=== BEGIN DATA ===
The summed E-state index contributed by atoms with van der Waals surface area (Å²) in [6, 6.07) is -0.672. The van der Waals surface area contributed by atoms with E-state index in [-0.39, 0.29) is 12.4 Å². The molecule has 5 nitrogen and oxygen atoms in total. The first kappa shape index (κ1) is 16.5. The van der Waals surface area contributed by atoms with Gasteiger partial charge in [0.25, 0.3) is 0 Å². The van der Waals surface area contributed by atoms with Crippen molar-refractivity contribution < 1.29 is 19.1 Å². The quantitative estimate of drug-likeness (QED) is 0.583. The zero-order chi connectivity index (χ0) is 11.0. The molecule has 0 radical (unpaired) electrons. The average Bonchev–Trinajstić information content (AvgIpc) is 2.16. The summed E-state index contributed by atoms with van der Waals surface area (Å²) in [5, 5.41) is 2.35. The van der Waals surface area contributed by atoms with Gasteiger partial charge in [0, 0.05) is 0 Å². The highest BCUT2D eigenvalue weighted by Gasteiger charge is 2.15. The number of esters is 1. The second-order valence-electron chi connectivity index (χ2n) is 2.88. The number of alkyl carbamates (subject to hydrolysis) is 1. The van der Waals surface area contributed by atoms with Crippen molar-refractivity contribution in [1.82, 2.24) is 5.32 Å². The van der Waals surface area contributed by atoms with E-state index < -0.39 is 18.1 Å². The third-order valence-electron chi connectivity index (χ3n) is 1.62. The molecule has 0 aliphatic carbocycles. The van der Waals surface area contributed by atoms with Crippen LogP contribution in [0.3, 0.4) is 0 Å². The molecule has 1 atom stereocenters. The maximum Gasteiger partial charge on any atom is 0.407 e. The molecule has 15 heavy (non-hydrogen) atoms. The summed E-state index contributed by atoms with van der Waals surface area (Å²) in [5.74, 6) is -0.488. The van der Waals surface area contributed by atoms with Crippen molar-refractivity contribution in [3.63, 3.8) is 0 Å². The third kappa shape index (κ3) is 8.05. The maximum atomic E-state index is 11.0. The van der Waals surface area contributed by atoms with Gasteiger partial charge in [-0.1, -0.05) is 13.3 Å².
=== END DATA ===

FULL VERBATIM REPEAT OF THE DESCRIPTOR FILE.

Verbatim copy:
The summed E-state index contributed by atoms with van der Waals surface area (Å²) in [6, 6.07) is -0.672. The van der Waals surface area contributed by atoms with E-state index in [-0.39, 0.29) is 12.4 Å². The molecule has 5 nitrogen and oxygen atoms in total. The first kappa shape index (κ1) is 16.5. The van der Waals surface area contributed by atoms with Gasteiger partial charge in [0.25, 0.3) is 0 Å². The van der Waals surface area contributed by atoms with Crippen molar-refractivity contribution < 1.29 is 19.1 Å². The quantitative estimate of drug-likeness (QED) is 0.583. The zero-order chi connectivity index (χ0) is 11.0. The molecule has 0 radical (unpaired) electrons. The average Bonchev–Trinajstić information content (AvgIpc) is 2.16. The summed E-state index contributed by atoms with van der Waals surface area (Å²) in [5, 5.41) is 2.35. The van der Waals surface area contributed by atoms with Gasteiger partial charge in [0, 0.05) is 0 Å². The highest BCUT2D eigenvalue weighted by Gasteiger charge is 2.15. The number of esters is 1. The second-order valence-electron chi connectivity index (χ2n) is 2.88. The number of alkyl carbamates (subject to hydrolysis) is 1. The van der Waals surface area contributed by atoms with Crippen molar-refractivity contribution in [1.82, 2.24) is 5.32 Å². The van der Waals surface area contributed by atoms with E-state index < -0.39 is 18.1 Å². The third-order valence-electron chi connectivity index (χ3n) is 1.62. The molecule has 0 aliphatic carbocycles. The van der Waals surface area contributed by atoms with Crippen LogP contribution in [0.3, 0.4) is 0 Å². The molecule has 1 atom stereocenters. The maximum Gasteiger partial charge on any atom is 0.407 e. The molecule has 15 heavy (non-hydrogen) atoms. The summed E-state index contributed by atoms with van der Waals surface area (Å²) in [5.74, 6) is -0.488. The van der Waals surface area contributed by atoms with Crippen molar-refractivity contribution in [3.63, 3.8) is 0 Å². The third kappa shape index (κ3) is 8.05. The maximum atomic E-state index is 11.0. The van der Waals surface area contributed by atoms with Gasteiger partial charge in [-0.1, -0.05) is 13.3 Å².